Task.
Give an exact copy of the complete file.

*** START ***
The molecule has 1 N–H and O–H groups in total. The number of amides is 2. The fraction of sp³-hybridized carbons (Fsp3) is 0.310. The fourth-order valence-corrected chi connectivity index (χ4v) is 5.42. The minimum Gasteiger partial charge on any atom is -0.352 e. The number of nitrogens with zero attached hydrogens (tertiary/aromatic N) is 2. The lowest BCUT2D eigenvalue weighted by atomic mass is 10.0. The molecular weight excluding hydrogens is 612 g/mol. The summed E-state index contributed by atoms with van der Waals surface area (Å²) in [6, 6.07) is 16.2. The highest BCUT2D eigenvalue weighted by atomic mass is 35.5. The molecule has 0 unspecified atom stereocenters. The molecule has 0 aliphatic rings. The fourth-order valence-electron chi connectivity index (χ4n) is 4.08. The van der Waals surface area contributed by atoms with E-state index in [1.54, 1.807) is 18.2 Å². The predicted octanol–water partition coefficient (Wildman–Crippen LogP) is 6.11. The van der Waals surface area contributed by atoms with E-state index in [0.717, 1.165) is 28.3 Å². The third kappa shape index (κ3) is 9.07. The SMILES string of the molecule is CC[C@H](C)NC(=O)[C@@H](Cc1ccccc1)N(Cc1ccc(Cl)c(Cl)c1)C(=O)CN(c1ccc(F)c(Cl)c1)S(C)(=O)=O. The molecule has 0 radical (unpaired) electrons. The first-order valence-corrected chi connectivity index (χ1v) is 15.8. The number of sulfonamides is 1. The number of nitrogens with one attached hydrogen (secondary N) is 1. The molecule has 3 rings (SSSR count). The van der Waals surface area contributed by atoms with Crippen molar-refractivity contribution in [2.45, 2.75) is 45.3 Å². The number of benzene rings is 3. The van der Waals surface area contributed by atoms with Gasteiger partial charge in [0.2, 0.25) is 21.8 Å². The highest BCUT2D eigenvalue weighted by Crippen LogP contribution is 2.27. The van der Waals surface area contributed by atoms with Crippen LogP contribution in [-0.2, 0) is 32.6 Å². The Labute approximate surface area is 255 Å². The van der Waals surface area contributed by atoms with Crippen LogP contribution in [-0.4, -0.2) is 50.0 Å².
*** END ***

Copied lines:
The molecule has 1 N–H and O–H groups in total. The number of amides is 2. The fraction of sp³-hybridized carbons (Fsp3) is 0.310. The fourth-order valence-corrected chi connectivity index (χ4v) is 5.42. The minimum Gasteiger partial charge on any atom is -0.352 e. The number of nitrogens with zero attached hydrogens (tertiary/aromatic N) is 2. The lowest BCUT2D eigenvalue weighted by atomic mass is 10.0. The molecular weight excluding hydrogens is 612 g/mol. The summed E-state index contributed by atoms with van der Waals surface area (Å²) in [6, 6.07) is 16.2. The highest BCUT2D eigenvalue weighted by atomic mass is 35.5. The molecule has 0 unspecified atom stereocenters. The molecule has 0 aliphatic rings. The fourth-order valence-electron chi connectivity index (χ4n) is 4.08. The van der Waals surface area contributed by atoms with E-state index in [1.54, 1.807) is 18.2 Å². The predicted octanol–water partition coefficient (Wildman–Crippen LogP) is 6.11. The van der Waals surface area contributed by atoms with E-state index in [0.717, 1.165) is 28.3 Å². The third kappa shape index (κ3) is 9.07. The SMILES string of the molecule is CC[C@H](C)NC(=O)[C@@H](Cc1ccccc1)N(Cc1ccc(Cl)c(Cl)c1)C(=O)CN(c1ccc(F)c(Cl)c1)S(C)(=O)=O. The molecule has 0 radical (unpaired) electrons. The first-order valence-corrected chi connectivity index (χ1v) is 15.8. The number of sulfonamides is 1. The number of nitrogens with one attached hydrogen (secondary N) is 1. The molecule has 3 rings (SSSR count). The van der Waals surface area contributed by atoms with Crippen molar-refractivity contribution in [2.45, 2.75) is 45.3 Å². The number of benzene rings is 3. The van der Waals surface area contributed by atoms with Gasteiger partial charge in [0.2, 0.25) is 21.8 Å². The highest BCUT2D eigenvalue weighted by Crippen LogP contribution is 2.27. The van der Waals surface area contributed by atoms with Crippen LogP contribution in [-0.2, 0) is 32.6 Å². The Labute approximate surface area is 255 Å². The van der Waals surface area contributed by atoms with Crippen LogP contribution in [-0.4, -0.2) is 50.0 Å².